This study explored the academic literacies of multilingual refugee-background students who had completed some higher education studies before migrating to Finland. Previous studies have paid little attention to students like them. The research context is a pilot training programme integrating language and content studies. Applying dialogical and nexus analytical perspectives, the study investigated the sense-making processes of two key participants in a Finnish-medium accountancy course that formed part of the programme. The primary data, comprising interviews and video-recorded meetings between the students and their teachers and tutors, were analysed by applying dialogical interaction analysis and narrative analysis in a nexus analytical framework. The results show that the students actively tried to make sense of the target literacy practices. This was observed in negotiations related to the use of technology, norms on authorship and plagiarism, and autonomy in studying. The course was challenging for the students, possibly because their previous experiences and resources had not prepared them for what was expected of them either explicitly in instructions or more implicitly in institutional discourses. This article concludes that structures and practices can be exclusionary if no attention is paid to them and discusses ways of improving inclusiveness in higher education.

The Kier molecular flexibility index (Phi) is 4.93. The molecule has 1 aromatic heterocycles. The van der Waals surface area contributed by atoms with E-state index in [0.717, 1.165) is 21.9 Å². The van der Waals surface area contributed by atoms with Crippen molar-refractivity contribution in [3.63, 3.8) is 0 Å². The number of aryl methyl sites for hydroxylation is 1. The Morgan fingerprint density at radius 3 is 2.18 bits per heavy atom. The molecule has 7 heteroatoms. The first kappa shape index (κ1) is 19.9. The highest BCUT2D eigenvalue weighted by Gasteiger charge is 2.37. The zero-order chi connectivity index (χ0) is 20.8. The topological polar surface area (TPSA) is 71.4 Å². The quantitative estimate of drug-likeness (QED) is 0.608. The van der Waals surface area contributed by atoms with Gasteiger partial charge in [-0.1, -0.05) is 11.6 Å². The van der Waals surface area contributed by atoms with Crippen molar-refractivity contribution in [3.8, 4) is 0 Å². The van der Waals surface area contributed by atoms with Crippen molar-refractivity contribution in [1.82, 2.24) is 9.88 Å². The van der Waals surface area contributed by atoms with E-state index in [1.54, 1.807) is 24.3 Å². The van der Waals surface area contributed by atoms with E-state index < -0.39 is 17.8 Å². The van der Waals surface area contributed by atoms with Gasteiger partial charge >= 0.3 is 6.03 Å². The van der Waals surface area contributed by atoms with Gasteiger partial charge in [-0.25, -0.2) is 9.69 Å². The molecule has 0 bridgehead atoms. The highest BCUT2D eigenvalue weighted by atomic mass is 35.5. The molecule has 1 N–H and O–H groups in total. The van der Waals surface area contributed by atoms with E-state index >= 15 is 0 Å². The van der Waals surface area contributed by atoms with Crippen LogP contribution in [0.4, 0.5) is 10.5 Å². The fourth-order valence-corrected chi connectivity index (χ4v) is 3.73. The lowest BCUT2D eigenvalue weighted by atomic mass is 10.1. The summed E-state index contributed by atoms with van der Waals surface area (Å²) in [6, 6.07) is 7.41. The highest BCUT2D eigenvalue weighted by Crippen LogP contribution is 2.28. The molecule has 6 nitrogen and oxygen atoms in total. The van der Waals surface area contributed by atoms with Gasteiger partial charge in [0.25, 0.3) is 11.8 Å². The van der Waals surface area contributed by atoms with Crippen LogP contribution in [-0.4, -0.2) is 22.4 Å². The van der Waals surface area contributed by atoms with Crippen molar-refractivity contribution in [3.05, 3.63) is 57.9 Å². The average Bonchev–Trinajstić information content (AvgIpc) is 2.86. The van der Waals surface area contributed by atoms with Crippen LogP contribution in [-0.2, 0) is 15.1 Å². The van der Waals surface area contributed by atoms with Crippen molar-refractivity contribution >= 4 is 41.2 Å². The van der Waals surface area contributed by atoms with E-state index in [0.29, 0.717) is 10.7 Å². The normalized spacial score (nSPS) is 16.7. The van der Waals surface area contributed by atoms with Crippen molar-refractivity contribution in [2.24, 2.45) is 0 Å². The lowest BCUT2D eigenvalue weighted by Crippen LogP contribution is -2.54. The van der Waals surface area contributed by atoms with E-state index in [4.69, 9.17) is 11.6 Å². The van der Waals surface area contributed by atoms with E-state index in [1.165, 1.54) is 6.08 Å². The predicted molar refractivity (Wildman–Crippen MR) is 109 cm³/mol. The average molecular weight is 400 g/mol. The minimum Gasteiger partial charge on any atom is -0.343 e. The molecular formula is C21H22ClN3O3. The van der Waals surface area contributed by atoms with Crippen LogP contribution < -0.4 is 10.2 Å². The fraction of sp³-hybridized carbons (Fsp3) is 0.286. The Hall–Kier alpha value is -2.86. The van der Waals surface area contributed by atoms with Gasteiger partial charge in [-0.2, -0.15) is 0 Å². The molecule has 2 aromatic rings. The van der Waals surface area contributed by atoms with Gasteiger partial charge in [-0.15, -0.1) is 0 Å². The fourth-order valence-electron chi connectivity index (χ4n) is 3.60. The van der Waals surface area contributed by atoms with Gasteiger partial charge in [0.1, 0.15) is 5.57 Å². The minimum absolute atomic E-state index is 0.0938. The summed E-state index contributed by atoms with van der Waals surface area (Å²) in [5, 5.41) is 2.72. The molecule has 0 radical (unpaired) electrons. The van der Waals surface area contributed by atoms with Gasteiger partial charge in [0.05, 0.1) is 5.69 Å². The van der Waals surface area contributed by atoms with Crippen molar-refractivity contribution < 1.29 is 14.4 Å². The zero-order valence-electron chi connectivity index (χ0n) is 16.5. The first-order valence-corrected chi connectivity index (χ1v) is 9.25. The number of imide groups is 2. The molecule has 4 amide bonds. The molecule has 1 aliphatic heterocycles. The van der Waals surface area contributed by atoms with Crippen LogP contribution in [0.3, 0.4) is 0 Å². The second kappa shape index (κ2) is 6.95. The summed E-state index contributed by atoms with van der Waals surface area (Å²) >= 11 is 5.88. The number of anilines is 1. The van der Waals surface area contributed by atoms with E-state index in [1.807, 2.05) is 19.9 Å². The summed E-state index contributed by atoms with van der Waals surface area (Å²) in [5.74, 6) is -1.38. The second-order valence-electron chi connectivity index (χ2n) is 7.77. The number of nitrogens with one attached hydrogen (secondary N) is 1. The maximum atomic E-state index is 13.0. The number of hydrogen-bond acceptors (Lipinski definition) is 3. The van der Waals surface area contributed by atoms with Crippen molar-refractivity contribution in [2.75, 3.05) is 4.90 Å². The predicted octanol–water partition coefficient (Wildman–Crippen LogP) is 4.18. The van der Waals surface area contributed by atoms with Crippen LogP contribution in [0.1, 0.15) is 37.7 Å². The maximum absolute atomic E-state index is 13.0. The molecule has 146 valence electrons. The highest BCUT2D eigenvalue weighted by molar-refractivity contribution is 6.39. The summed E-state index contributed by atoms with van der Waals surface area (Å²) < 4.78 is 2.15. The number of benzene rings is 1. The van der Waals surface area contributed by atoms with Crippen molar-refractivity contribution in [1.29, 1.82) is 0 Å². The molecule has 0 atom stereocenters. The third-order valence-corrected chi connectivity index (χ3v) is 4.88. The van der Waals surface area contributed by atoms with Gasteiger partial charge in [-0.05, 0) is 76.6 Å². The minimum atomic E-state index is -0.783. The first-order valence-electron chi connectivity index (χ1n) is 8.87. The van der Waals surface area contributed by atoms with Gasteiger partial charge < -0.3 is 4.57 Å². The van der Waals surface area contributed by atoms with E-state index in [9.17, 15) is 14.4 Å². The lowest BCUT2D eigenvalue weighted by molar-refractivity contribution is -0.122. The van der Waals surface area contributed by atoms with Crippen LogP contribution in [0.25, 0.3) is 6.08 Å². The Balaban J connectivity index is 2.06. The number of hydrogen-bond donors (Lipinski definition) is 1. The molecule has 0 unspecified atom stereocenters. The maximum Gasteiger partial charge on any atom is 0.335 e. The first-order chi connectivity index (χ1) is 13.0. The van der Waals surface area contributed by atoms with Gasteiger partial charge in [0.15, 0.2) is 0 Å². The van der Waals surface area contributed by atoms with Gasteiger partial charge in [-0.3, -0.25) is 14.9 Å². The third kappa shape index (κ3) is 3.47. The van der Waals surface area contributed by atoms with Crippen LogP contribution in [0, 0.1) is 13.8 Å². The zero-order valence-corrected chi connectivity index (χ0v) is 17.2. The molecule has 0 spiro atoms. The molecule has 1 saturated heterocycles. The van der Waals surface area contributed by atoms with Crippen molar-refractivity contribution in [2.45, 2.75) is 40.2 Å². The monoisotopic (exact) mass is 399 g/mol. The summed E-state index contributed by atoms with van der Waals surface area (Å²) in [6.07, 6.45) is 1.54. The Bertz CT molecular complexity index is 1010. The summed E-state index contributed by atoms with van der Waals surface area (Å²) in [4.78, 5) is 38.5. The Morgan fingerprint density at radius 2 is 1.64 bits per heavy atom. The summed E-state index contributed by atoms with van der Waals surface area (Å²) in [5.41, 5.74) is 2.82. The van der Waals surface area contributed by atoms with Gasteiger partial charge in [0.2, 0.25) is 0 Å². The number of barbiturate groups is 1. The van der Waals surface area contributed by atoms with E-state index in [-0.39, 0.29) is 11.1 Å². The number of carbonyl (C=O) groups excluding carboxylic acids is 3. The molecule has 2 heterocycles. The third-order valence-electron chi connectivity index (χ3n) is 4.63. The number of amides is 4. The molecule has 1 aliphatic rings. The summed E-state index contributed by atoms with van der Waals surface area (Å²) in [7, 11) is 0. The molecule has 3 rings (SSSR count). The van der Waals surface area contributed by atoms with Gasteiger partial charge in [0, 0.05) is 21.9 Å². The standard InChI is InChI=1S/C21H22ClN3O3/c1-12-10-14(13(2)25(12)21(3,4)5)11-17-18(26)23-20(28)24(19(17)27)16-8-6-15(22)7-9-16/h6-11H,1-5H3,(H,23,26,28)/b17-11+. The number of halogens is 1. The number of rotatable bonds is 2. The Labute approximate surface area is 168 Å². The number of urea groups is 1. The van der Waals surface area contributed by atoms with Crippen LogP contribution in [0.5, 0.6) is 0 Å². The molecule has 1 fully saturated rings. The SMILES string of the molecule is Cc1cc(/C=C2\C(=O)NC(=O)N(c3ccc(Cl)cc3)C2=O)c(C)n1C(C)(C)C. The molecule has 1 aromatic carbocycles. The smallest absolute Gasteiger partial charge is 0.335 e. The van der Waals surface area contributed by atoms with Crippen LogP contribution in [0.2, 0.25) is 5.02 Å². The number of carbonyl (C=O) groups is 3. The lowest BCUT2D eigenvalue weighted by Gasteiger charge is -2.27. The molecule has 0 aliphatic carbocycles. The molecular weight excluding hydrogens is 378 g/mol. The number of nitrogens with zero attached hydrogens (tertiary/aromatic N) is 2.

DOI: 10.1515/eujal-2021-0005
ISSN: 2192-9521